Don't you love it when something small catches your eye and then by some chance it feeds into something much bigger and your mind buzzes with the serendipity of it all?
Here's the deal...
This popular quote cropped up on several blogs as I was doing a search for something on change...
"If you think you are too small to make a difference, try sleeping with a mosquito."
Dalai Lama XIV
and then I was fascinated to find that Fr. Ron Rolheiser has also been thinking of the little beasties in his wonderful post here today on Mosquito bites which is a flip side of the Dalai Lama''s ideas .
On a personal note, I contracted malaria when I was in Malawi and am also now allergic to mosquito bites so for me mosquitoes are definitely more than an irritation. Malaria is responsible for over killing 1 million a year , mostly children in Africa.
Ninety per cent of malaria deaths occur in Africa, where malaria accounts for about one in five of all childhood deaths. In the school where I taught we had a chalk board that showed the daily numbers of students with malaria and there were usually 8-10 a day in a school of three hundred. There were one or two deaths a term and one of my Canadian teaching colleagues was hospitalised for several weeks with cerebral malaria and nearly died.
So I think it's important to realise that Fr.Rolheiser's piece is talking about the non malaria mosquito.
In this edited extract below Rolheiser says :
"Mosquito bites can easily cause us to lose perspective, to lose the big picture, the one that would have us see and celebrate grace, even in the face of some minor irritation. A minor irritation can make us lose sight of a huge grace.
Today there is a rich spiritual and psychological literature that challenges us to try to live more fully inside the present moment and not let our heartaches about the past or our anxieties about tomorrow cheat us out of the riches of today. But, as we as know, that is easier said than done.
Elements from our past - half-remembered lullabies from childhood, an almost--forgotten face, a past love, an humiliation on the playground deep in our past, a misstep that still haunts us, and thousand other things from our past - impale themselves into our present.
And the future, as well, colors our present as we anxiously worry about an impending decision, the meeting we must have tomorrow, what the doctor is going to tell us at our next visit, and how will meet our next mortgage bill. The present moment never comes to us pure.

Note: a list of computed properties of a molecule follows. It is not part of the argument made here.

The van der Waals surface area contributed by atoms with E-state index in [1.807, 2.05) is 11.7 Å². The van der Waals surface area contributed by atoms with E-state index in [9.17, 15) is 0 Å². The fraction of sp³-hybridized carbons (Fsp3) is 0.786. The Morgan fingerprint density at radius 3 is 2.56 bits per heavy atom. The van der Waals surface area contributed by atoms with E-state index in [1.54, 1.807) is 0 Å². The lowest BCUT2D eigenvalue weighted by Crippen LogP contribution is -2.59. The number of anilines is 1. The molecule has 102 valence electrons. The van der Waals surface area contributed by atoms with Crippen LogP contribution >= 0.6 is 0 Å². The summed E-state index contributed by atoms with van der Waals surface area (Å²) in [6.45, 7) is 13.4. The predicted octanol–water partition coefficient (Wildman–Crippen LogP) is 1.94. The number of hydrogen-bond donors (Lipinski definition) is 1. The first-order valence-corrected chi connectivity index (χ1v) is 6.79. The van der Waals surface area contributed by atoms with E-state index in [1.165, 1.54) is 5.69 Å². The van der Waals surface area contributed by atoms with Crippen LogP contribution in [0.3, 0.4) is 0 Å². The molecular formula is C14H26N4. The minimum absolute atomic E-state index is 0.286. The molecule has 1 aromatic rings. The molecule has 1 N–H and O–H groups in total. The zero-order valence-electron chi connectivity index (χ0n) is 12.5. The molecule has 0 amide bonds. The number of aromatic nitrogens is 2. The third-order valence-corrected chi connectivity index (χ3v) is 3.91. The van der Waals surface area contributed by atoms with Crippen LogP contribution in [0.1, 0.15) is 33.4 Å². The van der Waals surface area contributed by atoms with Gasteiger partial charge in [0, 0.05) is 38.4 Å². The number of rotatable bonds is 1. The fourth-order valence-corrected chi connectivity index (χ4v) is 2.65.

And yet the challenge remains, an important and healthy challenge: Don't let the mosquito bites within life blind you to the larger presence of grace! One of my favorite spiritual writers, David Steindl-Rast articulates this challenge very strongly, though he does it by emphasizing the positive.
"You think this is just another day in your life. It's not just another day; it's the one day that is given to you today. It's given to you; it's a gift. It's the only gift that you have right now, and the only appropriate response is gratefulness. If you do nothing else but to cultivate that response to the great gift that this unique day is, if you learn to respond as if it were the first day of your life and very last day, then you will have spent this day very well."
But that is a grace that does not come easily, it must be fervently prayed for. Mosquitoes will inevitably make their presence known at every picnic in our lives.
That's a given. The challenge is to not lose sight of the larger presence of grace because of minor irritations.
You can read the rest here
I have posted several times before on Brother David Steindl Rast, but it's always good to be refreshed with his wisdom, so here are his words on gratefulness in this stunningly beautiful video which was also part of a TED talk given by Louie Schwartzberg.